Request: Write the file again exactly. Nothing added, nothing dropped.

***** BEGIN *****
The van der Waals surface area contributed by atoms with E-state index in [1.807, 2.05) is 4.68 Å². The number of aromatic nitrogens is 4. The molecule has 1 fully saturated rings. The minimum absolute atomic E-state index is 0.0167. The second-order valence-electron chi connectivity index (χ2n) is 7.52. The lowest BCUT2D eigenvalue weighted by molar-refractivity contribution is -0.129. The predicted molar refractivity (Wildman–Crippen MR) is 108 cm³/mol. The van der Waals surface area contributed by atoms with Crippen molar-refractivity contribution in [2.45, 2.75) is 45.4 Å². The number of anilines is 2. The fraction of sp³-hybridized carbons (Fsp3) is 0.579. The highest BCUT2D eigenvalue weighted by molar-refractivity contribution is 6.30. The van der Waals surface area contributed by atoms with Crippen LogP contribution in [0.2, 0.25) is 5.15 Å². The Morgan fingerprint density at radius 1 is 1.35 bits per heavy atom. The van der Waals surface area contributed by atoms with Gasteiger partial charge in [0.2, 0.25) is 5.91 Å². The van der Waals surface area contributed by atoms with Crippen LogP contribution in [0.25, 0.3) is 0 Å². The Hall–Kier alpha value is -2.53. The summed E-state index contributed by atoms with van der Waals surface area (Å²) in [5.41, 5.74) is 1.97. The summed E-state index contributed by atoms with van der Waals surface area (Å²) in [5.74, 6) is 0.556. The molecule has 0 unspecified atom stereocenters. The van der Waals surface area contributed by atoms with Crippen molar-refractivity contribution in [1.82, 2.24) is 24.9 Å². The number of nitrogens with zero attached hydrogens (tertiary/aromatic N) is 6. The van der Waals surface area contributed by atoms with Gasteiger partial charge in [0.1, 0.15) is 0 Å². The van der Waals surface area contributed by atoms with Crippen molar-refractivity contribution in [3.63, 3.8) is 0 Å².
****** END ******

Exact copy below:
The van der Waals surface area contributed by atoms with E-state index in [1.807, 2.05) is 4.68 Å². The number of aromatic nitrogens is 4. The molecule has 1 fully saturated rings. The minimum absolute atomic E-state index is 0.0167. The second-order valence-electron chi connectivity index (χ2n) is 7.52. The lowest BCUT2D eigenvalue weighted by molar-refractivity contribution is -0.129. The predicted molar refractivity (Wildman–Crippen MR) is 108 cm³/mol. The van der Waals surface area contributed by atoms with Crippen molar-refractivity contribution in [2.45, 2.75) is 45.4 Å². The number of anilines is 2. The fraction of sp³-hybridized carbons (Fsp3) is 0.579. The highest BCUT2D eigenvalue weighted by molar-refractivity contribution is 6.30. The van der Waals surface area contributed by atoms with Crippen LogP contribution in [0.2, 0.25) is 5.15 Å². The Morgan fingerprint density at radius 1 is 1.35 bits per heavy atom. The van der Waals surface area contributed by atoms with Gasteiger partial charge in [0.2, 0.25) is 5.91 Å². The van der Waals surface area contributed by atoms with Crippen LogP contribution in [0.25, 0.3) is 0 Å². The Hall–Kier alpha value is -2.53. The summed E-state index contributed by atoms with van der Waals surface area (Å²) in [5.41, 5.74) is 1.97. The summed E-state index contributed by atoms with van der Waals surface area (Å²) in [5.74, 6) is 0.556. The molecule has 0 unspecified atom stereocenters. The van der Waals surface area contributed by atoms with Crippen molar-refractivity contribution in [1.82, 2.24) is 24.9 Å². The number of nitrogens with zero attached hydrogens (tertiary/aromatic N) is 6. The van der Waals surface area contributed by atoms with Gasteiger partial charge in [0.1, 0.15) is 0 Å². The van der Waals surface area contributed by atoms with Crippen molar-refractivity contribution in [3.63, 3.8) is 0 Å².